Against the rule
CMS’ efficiency, cost link raises objections
Hospitals and healthcare consultants have serious concerns about changes to the hospital value-based purchasing program the CMS tucked into its proposed rule for outpatient care.
The comment period closed last week on proposed regulations issued July 1 that included recommendations to bolster the value-based purchasing program required by last year’s Patient Protection and Affordable Care Act. The program will tie a portion of a hospital’s payment for inpatient stays under the inpatient prospective payment system to its performance score on a set of quality measures starting in 2013.
In April, the CMS issued a final rule on the program that established 12 clinical process-ofcare measures that would be used in determining a hospital’s performance. The regulations proposed in July added one clinical process-ofcare measure to prevent urinary catheter infections, and also addressed performance periods, standards and a weighting scheme.
The first year of the program will include a process-of-care domain and patient-satisfaction domain and then in 2014 will incorporate efficiency-of-care and outcomes domains, said Jessica Roth, director of legislation and health policy at the Washington-based law firm of McDermott, Will & Emery. Roth said her clients are most concerned about the approach to efficiency, which hospitals have historically viewed in terms of lengths of stay.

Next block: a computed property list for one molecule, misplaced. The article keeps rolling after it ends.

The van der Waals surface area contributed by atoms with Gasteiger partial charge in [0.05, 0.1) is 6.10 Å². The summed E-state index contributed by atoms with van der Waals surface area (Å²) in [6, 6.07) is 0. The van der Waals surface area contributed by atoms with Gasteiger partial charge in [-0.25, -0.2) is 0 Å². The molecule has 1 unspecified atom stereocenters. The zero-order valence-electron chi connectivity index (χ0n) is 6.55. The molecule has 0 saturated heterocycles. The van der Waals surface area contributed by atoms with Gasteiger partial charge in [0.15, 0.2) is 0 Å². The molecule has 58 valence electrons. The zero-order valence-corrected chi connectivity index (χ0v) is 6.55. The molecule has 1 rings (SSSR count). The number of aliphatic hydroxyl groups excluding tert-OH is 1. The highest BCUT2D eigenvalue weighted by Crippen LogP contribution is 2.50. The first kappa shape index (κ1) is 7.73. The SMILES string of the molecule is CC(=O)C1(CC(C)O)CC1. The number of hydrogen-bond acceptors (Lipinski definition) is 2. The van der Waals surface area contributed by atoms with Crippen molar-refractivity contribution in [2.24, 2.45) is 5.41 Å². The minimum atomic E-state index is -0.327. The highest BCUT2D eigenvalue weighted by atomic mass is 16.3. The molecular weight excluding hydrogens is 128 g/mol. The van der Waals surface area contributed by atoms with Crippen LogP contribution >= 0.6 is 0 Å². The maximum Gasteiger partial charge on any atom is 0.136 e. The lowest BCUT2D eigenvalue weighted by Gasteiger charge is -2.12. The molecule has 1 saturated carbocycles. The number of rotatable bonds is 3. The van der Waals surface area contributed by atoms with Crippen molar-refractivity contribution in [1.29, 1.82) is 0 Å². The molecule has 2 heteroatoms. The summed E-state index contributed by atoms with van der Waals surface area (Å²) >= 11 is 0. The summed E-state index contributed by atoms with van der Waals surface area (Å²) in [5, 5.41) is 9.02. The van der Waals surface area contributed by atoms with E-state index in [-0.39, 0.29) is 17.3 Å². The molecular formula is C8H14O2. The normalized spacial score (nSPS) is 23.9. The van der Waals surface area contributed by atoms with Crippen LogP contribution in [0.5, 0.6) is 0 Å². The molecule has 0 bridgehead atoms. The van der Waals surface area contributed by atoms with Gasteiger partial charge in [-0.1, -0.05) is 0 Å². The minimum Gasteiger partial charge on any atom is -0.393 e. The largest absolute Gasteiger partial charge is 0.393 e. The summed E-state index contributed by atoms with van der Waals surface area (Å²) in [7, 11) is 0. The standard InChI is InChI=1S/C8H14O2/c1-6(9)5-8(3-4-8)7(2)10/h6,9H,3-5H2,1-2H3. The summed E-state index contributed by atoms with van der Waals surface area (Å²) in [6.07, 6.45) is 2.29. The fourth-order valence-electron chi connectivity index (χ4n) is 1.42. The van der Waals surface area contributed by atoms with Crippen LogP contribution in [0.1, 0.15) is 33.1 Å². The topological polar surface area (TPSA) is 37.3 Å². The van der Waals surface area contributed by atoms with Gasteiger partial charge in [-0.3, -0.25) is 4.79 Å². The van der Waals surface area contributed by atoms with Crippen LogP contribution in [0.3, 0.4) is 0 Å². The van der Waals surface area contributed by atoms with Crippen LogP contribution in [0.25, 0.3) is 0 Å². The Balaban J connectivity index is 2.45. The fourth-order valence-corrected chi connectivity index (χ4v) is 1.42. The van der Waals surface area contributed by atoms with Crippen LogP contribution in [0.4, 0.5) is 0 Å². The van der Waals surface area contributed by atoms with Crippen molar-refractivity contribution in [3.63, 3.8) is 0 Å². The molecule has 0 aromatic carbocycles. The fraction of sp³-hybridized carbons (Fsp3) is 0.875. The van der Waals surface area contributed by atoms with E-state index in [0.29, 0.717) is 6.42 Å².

“CMS decided to take a different approach and measure efficiency through cost,” she said. The CMS will measure total Medicare spending per beneficiary and then attribute that spending to the hospital. As she explained, after a patient enters a hospital, the CMS will take into account all of the care for a 30-day period to determine spending on that beneficiary.
The American Hospital Association and the Federation of American Hospitals wrote in comment letters that they are concerned with the new measure because it has not been endorsed by the National Quality Forum or any other quality organization.
The new provisions also have drawn criticism for extending the 2013 program’s reliance on the Hospital Consumer Assessment of Healthcare Providers and Systems survey. Hospitals fear they’ll be unfairly penalized for treating sicker patients, who tend to give lower satisfaction scores (July 11, p. 10).
In its comment letter last week, the AHA expressed concern about the way the CMS has handled the notice and comment period for the value-based purchasing program. “CMS made significant changes to this program in three separate regulations,” the letter said. “It has been very difficult to track all of the moving pieces associated with these regulations.”
The CMS is scheduled to issue the final rule on the outpatient prospective payment rule by Nov. 1.